In the current business environment, simply creating a competitive advantage is not enough, as its long-term sustainability must be assured.To this end, companies should follow a set of behaviors known as strategic orientations, the most important of which are:
We know how important these three strategic orientations are, but have little knowledge of the interaction between them or their relevance over time, let alone their centrality for startups that channel their growth towards international markets. A study* we conducted recently found that learning and entrepreneurial orientation are essential to ensure the sustained competitiveness of startups in an international context. However, the relevance of market orientation diminishes in the long term. After a period of 10 years and their first entry into international markets, startups manage to become more mature companies. The question that arises then is: how can a startup maintain its competitive advantage in international markets in the long term?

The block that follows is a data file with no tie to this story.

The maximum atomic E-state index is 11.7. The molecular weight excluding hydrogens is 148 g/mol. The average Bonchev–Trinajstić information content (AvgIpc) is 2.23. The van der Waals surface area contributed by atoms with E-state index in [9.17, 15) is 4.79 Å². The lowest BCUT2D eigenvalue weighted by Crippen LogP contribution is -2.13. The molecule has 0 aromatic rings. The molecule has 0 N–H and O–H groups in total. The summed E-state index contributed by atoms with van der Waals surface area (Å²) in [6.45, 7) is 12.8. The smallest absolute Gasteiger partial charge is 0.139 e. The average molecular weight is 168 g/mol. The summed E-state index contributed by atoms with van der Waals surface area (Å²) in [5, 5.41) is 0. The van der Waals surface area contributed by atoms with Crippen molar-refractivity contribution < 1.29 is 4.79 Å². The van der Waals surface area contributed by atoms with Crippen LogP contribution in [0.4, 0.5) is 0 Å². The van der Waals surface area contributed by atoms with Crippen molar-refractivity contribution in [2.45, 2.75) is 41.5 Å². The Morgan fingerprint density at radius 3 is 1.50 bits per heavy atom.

As our study suggests, product innovation and getting ahead of the competition are insufficient if these actions are not accompanied by a culture of learning that allows firms to constantly learn and unlearn from their own innovations. Entrepreneurial orientation and learning orientation are necessary to ensure the long-term success of a startup. In contrast, constantly watching over customer satisfaction and needs, and monitoring competitors (market orientation), has a negative effect in the long-term on international performance. This means that investing in market intelligence cannot be justified over time for startups with an international focus.
In conclusion, entrepreneurs interested in creating a growth-oriented startup in international markets must continually invest in the generation of new knowledge. This can be accomplished by creating a culture of learning, unlearning existing mental models, and creating a shared vision.
For a startup to maintain its international competitive advantage over time, it must focus more on exploring new international opportunities than on exploiting its current products. Moreover, concentrating on continuous product innovation is more important than investing in the generation of market intelligence. In other words, learning from the firm’s own experience seems to be more effective in the long run than learning from its customers and competitors.
* The study was conducted by the researchers Diana Marcela Escandon-Barbosa (Pontificia Universidad Javeriana Cali, Colombia) and Sascha Fürst (EGADE Business School - Tecnológico de Monterrey, Zapopan, México) and presented at the 2021 CERALE-EGADE Business School Colloquium.
Article originally published in El Empresario.